Again, we draw the parallel. Our null hypothesis is supported by basic, strongly held beliefs. First among these is that Fools love broad, passively managed index funds. We just love the idea of universal participation in capital markets, and we think that the stock market is where you ought to be if your investing goals are framed in terms of decades, instead of years. At the same time, however, we hate that so many investors cut their market teeth in badly managed mutual funds, where so much of their hard-earned money is sacrificed to hyperactive stock-picking and market-timing nonsense.
This is why index funds are the null hypothesis of the Foolish investing framework. In other words, unless you have solid confidence in your abilities, and overwhelming evidence in favor of a particular stock, don't buy it! Just getting into the index fund gets you most of the way home. It will preserve your assets and enable you to share in the broad, long-term growth of our economy.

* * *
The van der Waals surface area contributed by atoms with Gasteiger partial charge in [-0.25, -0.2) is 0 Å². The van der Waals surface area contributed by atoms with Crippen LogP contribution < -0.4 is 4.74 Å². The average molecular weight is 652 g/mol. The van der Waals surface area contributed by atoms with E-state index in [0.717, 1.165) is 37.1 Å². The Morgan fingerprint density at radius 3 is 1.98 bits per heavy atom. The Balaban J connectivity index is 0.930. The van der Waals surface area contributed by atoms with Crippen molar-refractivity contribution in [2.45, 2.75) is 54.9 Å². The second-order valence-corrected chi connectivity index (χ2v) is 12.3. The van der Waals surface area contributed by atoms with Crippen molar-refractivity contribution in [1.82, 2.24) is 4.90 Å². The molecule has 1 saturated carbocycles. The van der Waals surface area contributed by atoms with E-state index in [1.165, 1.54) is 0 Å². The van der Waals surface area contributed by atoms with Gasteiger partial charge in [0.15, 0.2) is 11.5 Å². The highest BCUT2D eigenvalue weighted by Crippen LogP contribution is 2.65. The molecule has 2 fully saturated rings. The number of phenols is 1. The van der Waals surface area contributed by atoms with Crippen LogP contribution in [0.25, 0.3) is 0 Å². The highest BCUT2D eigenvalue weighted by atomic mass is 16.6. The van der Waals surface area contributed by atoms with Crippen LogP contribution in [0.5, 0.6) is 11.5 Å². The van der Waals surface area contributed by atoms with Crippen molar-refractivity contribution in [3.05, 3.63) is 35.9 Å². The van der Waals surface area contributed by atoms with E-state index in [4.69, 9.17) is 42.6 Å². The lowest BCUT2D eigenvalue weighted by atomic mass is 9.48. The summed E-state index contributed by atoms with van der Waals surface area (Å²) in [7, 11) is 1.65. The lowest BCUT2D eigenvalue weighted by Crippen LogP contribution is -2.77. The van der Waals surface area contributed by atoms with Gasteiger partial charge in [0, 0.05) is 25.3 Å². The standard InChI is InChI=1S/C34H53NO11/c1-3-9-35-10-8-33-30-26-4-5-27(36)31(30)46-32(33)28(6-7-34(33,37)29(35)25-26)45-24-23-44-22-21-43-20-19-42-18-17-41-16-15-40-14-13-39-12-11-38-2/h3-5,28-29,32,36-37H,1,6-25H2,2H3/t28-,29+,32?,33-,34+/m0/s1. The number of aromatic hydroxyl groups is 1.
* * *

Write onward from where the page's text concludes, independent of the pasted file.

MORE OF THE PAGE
So -- you might ask at this point -- why do we bother writing about Rule Breakers if we're so cautious about buying them? Well again, the answer comes down to a few fundamental beliefs, although these are more Breaker dogma than Fool.
First, we believe that the long-term benefits of stock ownership are not measured in investment returns only. Win or lose, you learn a lot by carefully following a business that you own. Given that many of us don't have time for more than a few, it makes sense to get a Rule Breaker into the mix. Where else can you learn so much about emerging business and technology trends with the potential not only to maintain your interest, but also, perhaps, to boost your career?